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65

Reciprocating Saw Most fun. Miter Saw Fastest. Circular Saw Most likely to have on hand. Jig Saw Slow. Hand Saw Slower. Butter knife Slowest. Pruning Saw Longest reach. Fire Cut right to the chase Beaver Requires lots of training, food, and cleanup (thanks @SteveJackson for pointing this method out). Chain saw By popular ...


25

Yes, the drill chuck will mar the finish of the shelf. There is a slight chance of damage to the chuck. Plus, choking down on the bit, like that, obscures your view of the hole (the drill and chuck block it) -- making precision harder to accomplish. The correct way to do this is to use a drill stop. Drill stops are less likely to slip than tape or ...


25

Do not wear gloves while using a bandsaw (or any powered saw, drill press, or planer for that matter). The gloves will give you a false sense of security and do very little to protect your hands. In fact, they may end up getting your fingers pulled into the blade if the material catches. Which would you prefer: a cut fingertip, or a mangled hand? The best ...


24

I usually just wrap a piece of masking tape around the drill bit leaving the correct length exposed. You can either wrap enough layers of tape around so that it is fairly thick, or leave a "flag" of tape sticking out. Either way will let you drill to the proper depth without the risk of marking the surface. The metal jaws of a drill can easily damage the ...


16

Use a router with a pattern bit or a pattern collar and a end-cutting (plunge) bit. Create a circular template route out the interior. You can adjust the depth very accurately and bottom of the depression should be pretty smooth.


15

It has to do with how far back the blade goes on the down (non cutting) stroke. It's usually called the "Pendulum Stroke adjustment." The idea being that it will move the blade back, out of the way of the material on the down stroke. It reduces the load on the saw when cutting thick materials, at the cost of a bit more splintering. Use a setting of 0 ...


15

Don't. Use a coping saw with a very low profile or spiral blade. Woodworking small enough pieces to worry about your fingers means it'd be just as easy with a hand saw. Doresoom's edit about routing is most likely how they are factory produced.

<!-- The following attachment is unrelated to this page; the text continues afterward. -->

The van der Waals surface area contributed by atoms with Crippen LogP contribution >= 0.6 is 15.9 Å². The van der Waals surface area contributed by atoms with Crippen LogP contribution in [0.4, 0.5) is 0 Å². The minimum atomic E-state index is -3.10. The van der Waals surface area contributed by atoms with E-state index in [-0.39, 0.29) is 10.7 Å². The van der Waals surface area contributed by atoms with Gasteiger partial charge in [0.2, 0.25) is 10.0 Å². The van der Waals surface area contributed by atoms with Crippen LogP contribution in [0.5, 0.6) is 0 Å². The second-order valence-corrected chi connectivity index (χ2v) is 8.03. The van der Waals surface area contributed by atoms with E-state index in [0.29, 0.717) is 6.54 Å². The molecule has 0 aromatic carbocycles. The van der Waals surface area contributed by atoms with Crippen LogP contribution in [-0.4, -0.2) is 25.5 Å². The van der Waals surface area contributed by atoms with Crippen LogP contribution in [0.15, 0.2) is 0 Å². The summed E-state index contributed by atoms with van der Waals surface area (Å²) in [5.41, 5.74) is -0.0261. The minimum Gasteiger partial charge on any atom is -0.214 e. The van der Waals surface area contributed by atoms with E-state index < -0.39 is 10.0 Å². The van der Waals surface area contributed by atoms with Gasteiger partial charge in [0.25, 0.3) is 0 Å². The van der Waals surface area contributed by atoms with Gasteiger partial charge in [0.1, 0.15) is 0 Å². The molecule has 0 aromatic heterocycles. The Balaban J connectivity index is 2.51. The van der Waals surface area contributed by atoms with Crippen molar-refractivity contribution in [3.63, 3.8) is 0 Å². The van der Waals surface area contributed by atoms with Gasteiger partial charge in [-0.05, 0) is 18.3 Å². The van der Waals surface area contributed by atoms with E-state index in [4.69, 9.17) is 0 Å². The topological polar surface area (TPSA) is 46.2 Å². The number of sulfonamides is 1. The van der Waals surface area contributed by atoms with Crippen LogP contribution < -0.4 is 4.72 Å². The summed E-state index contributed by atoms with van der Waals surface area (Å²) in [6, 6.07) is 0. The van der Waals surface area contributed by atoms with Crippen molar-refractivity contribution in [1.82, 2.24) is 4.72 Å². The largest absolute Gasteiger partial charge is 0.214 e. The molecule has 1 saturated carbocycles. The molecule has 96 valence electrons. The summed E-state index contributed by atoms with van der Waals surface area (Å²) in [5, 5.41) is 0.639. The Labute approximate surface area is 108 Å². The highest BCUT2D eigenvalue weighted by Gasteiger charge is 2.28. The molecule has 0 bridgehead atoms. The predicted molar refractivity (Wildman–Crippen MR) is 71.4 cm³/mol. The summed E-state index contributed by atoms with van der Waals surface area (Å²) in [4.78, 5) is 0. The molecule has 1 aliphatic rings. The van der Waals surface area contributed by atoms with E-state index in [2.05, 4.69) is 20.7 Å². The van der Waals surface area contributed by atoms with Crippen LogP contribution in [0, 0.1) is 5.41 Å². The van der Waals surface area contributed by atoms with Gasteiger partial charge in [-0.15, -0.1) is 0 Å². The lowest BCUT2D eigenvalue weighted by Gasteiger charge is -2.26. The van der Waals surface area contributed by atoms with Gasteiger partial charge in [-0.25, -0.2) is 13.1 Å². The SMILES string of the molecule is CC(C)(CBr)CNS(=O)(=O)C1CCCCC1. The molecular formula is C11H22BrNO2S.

15

Create a jig to hold the pieces in position for the various cuts. The jig will allow to maintain a safe distance from the blade and if designed well will give you a secure grip on the piece being cut. Also try to design your cuts for mass production. For example cut the gap between the legs and around the heads while all the pieces are still one long piece ...


14

ApplePly is a brand name for an all-hardwood veneer plywood that is higher quality than your typical construction or cheap hardwood plywoods. (You may want to confirm that your "applewood" plywood is truly ApplePly). ApplePly should be similar in quality to baltic birch plywoods and like baltic birch it is not supposed to contain voids. You can find these ...


13

You might use a half-round rasp or file.


13

For cutting meeples, I would not use a band saw. I would use a scroll saw. Unless you have an insanely narrow bandsaw blade you won't be able to navigate the turns. An option is to use a drill press to bore out the armpit and crotch area of the meeples. You could probably use the bandsaw to remove the rest of the waste. If you insist on using the bandsaw, ...


12

I would suggest using a hardwood like "teak" as it is commonly used in environments where it is exposed to water such as on boats and for outdoor furniture.


12

Depending on how much left over wood you have, you may consider checking to see if your community has a building supply recycling center. I live in a relatively small town and we have a non-profit organization here that takes donations of left over building supplies and used (but usable) materials that have been removed as part of a remodel (faucets, doors, ...


12